When Internet giant Yahoo was hacked in 2013, the world knew that something major had occurred. But it wasn’t until 2016 that it became known that more than 1 billion user accounts had been compromised as a result of the Yahoo data breach, and even then, the true scope of the Yahoo hack had not truly come to light.
This week, four years after the Yahoo data breach, an announcement has been made that 3 billion user accounts were compromised in the hack: in other words, every single Yahoo account in existence at the time. This revelation makes the Yahoo data breach the single largest data breach ever reported.
Not only is the 2013 Yahoo data breach the largest ever reported, but it was so far-reaching that it affected more people than the next eight largest data breaches and hacks combined.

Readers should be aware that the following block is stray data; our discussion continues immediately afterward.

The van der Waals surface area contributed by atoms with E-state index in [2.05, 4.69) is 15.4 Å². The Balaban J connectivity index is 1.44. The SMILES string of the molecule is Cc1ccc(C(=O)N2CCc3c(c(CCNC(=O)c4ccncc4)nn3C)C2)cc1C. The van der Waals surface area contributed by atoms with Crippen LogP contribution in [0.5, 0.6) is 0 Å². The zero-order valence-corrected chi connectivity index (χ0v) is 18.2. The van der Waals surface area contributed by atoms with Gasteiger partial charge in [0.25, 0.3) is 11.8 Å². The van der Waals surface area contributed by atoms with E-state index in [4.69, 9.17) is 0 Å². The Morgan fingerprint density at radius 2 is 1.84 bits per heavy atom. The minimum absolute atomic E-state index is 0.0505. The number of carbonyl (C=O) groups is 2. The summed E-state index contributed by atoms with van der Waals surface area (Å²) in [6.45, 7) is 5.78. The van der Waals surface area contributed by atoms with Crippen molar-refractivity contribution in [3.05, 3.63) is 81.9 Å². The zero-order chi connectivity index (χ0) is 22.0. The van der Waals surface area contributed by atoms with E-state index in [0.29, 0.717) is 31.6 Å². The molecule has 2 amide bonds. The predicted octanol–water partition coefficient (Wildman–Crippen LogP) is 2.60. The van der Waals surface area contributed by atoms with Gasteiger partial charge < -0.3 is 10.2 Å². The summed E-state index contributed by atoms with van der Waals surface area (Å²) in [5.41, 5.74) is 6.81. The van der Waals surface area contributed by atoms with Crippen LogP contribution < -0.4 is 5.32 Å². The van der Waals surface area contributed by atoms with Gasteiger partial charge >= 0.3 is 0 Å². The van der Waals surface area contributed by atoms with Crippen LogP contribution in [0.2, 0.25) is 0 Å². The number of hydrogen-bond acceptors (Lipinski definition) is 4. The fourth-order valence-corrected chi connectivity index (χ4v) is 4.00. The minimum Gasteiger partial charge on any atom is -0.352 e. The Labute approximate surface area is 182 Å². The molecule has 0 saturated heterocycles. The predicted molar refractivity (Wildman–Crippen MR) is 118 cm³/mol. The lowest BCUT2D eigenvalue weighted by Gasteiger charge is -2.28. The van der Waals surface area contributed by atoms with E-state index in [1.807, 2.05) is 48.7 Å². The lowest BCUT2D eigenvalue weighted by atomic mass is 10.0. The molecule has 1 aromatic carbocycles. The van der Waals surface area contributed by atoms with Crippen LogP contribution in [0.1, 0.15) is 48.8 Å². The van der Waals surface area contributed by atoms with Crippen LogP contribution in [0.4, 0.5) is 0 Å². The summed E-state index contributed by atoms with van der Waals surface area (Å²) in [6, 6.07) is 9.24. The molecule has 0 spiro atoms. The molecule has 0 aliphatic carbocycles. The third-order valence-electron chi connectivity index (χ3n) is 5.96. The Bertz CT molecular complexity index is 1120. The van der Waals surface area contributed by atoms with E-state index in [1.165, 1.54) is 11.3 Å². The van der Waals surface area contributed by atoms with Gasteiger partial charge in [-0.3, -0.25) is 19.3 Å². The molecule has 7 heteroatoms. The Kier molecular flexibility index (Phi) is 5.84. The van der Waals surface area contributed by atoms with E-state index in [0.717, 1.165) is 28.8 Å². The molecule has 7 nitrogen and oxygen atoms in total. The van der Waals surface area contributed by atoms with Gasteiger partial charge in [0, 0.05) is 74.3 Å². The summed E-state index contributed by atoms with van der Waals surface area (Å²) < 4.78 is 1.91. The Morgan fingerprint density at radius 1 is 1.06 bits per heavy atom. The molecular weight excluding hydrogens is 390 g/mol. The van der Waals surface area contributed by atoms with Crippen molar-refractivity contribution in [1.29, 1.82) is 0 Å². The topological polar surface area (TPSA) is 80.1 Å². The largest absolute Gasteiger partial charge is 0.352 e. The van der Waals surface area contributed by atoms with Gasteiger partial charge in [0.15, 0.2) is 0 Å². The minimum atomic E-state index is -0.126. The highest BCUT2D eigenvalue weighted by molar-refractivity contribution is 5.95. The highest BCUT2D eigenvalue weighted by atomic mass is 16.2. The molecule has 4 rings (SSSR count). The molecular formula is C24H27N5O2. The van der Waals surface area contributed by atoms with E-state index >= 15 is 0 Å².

The next eight largest data breaches include the eBay, MySpace, FriendFinder, and LinkedIn hacks, and even the recent Equifax data breach. The Vevo data breach did not make it into the top eight since the 3 TB of leaked data was restricted to “mundane” documents and confidential company information, rather than information relating to individual user accounts.
As a result of the Yahoo data breach, varying amounts of personal information pertaining to every single one of the company’s then 3 billion users was accessed, including birthdates, passwords, and email addresses. And given that the majority of people use the same password across multiple websites, anyone who had a Yahoo account when the breach occurred in 2013 should err on the side of caution and assume that their email address and password are now in the public domain.